Lemaker Guitar 64-bit CPU?

5 2702
I was wondering if there are any plans to make a 64-bit CPU Lemaker Guitar module like the HiKey uses?
Yes, we have planned to upgrade the LeMaker Guitar with 64bit CPU which pin-to-pin compatible with the s500 SOC.


Well, the RPi 3 is now also available in 64-Bit or rather with an A53 ARM core, but..

At launch, we are using the same 32-bit Raspbian userland that we use on other Raspberry Pi devices;
over the next few months we will investigate whether there is value in moving to 64-bit mode.

If you do not exceed 4Gb of RAM, where is the sense in going 64-bit (beside marketing) ??

Tido replied at Feb 29, 2016 17:51

Well, the RPi 3 is now also available in 64-Bit or rather with an A53 ARM core, but..

@Tido that is a common misconceptionHere is a quote from wikipedia:
  • A 64-bit processor performs best with 64-bit software.
  • A 64-bit processor has backward compatibility and will handle most 32-bit software.
  • A 32-bit processor is not compatible with 64-bit software.
Pros and cons[edit]
A common misconception is that 64-bit architectures are no better than 32-bit architectures unless the computer has more than 4 GB of random access memory.[30] This is not entirely true:
  • Some operating systems and certain hardware configurations limit the physical memory space to 3 GB on IA-32 systems, due to much of the 3–4 GB region being reserved for hardware addressing; see 3 GB barrier; 64-bit architectures can address far more than 4 GB. However, IA-32 processors from the Pentium II onward allow for a 36-bit physical memory address space, using Physical Address Extension (PAE), which gives a 64 GB physical address range, of which up to 62 GB may be used by main memory; operating systems that support PAE may not be limited to 4 GB of physical memory, even on IA-32 processors. However, drivers and other kernel mode software, particularly older versions, may not be compatible with PAE.
  • Some operating systems reserve portions of process address space for OS use, effectively reducing the total address space available for mapping memory for user programs. For instance, 32-bit Windows reserves 1 or 2 GB (depending on the settings) of the total address space for the kernel, which leaves only 3 or 2 GB (respectively) of the address space available for user mode. This limit is much higher on 64-bit operating systems.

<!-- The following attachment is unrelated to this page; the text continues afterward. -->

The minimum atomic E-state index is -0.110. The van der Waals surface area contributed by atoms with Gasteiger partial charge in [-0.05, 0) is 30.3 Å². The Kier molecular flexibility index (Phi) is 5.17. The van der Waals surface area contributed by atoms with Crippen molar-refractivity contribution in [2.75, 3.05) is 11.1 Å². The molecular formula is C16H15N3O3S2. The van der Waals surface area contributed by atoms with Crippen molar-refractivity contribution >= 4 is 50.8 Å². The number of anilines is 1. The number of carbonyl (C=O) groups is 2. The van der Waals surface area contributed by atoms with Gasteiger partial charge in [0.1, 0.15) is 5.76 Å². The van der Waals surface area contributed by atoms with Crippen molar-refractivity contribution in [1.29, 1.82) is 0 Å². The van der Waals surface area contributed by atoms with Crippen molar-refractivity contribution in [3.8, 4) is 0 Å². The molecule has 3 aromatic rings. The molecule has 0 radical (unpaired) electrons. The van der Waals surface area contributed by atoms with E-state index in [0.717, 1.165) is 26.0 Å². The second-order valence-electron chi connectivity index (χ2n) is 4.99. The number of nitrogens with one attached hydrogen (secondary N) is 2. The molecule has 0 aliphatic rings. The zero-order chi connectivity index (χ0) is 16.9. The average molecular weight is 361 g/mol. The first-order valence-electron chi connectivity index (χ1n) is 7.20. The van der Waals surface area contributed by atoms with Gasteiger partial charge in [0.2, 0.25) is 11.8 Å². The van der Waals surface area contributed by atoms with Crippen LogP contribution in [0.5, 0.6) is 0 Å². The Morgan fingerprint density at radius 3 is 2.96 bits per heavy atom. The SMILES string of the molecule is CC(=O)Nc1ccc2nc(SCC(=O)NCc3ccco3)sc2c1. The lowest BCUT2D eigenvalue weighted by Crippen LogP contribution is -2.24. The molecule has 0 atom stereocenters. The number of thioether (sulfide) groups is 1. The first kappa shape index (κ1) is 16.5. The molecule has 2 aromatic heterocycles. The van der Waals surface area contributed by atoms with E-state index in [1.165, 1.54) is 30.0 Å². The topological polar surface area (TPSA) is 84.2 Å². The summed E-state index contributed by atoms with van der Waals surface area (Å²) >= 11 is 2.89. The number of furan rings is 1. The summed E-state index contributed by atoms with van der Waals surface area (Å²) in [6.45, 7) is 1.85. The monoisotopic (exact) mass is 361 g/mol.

• Memory-mapped files are becoming more difficult to implement in 32-bit architectures as files of over 4 GB become more common; such large files cannot be memory-mapped easily to 32-bit architectures—only part of the file can be mapped into the address space at a time, and to access such a file by memory mapping, the parts mapped must be swapped into and out of the address space as needed. This is a problem, as memory mapping, if properly implemented by the OS, is one of the most efficient disk-to-memory methods.
  • Some 64-bit programs, such as encoders, decoders and encryption software, can benefit greatly from 64-bit registers,[citation needed] while the performance of other programs, such as 3D graphics-oriented ones, remains unaffected when switching from a 32-bit to a 64-bit environment.[citation needed]
  • Some 64-bit architectures, such as x86-64, support more general-purpose registers than their 32-bit counterparts (although this is not due specifically to the word length). This leads to a significant speed increase for tight loops since the processor does not have to fetch data from the cache or main memory if the data can fit in the available registers.

More can be found here:

12458 replied at Feb 29, 2016 12:43
@Tido that is a common misconception ...

Well 12458, I still read in your quote above 3GB and more than 4GB of RAM and I also read Windows.

If I have a look at my PC, only the Browser consumes more than 1GB of RAM.
If I had a big database or such it could also become very big, but again.

If you do not exceed 4Gb of physical RAM, where is the sense in going 64-bit (beside marketing).
I cannot find a sense in your text for i.e. 2GB RAM and 64-Bit ARM CPU, do you?

Edited by KevinRoach at Mar 08, 2016 00:01

I have to agree after doing some extensive research on the subject. It's a waste for the Raspberry PI3 to go to 64 bit when especially the PI Foundation is still trying to decide if they want to spend the time in updating Raspbian to 64bit. SBC's I think is a waste to go 64 bit with under 3-4gb for what we are doing with them. It's all a marketing scheme to make people think their getting more and their not. You only gain when using larger memory consumption programs and games but above 4gb.

Consumers get led to believe a lot of different specifications that are not true, example: Audio amplifiers, car stereo systems, home stereo systems, computer speaker systems etc. I have worked with audio for years and you won't find a system that will checkout with the proper equipment to ever match what they claim. Not only do they trick us into thinking it, but they try to take some our money from our pockets!

You have to log in before you can reply Login | Sign Up

Points Rules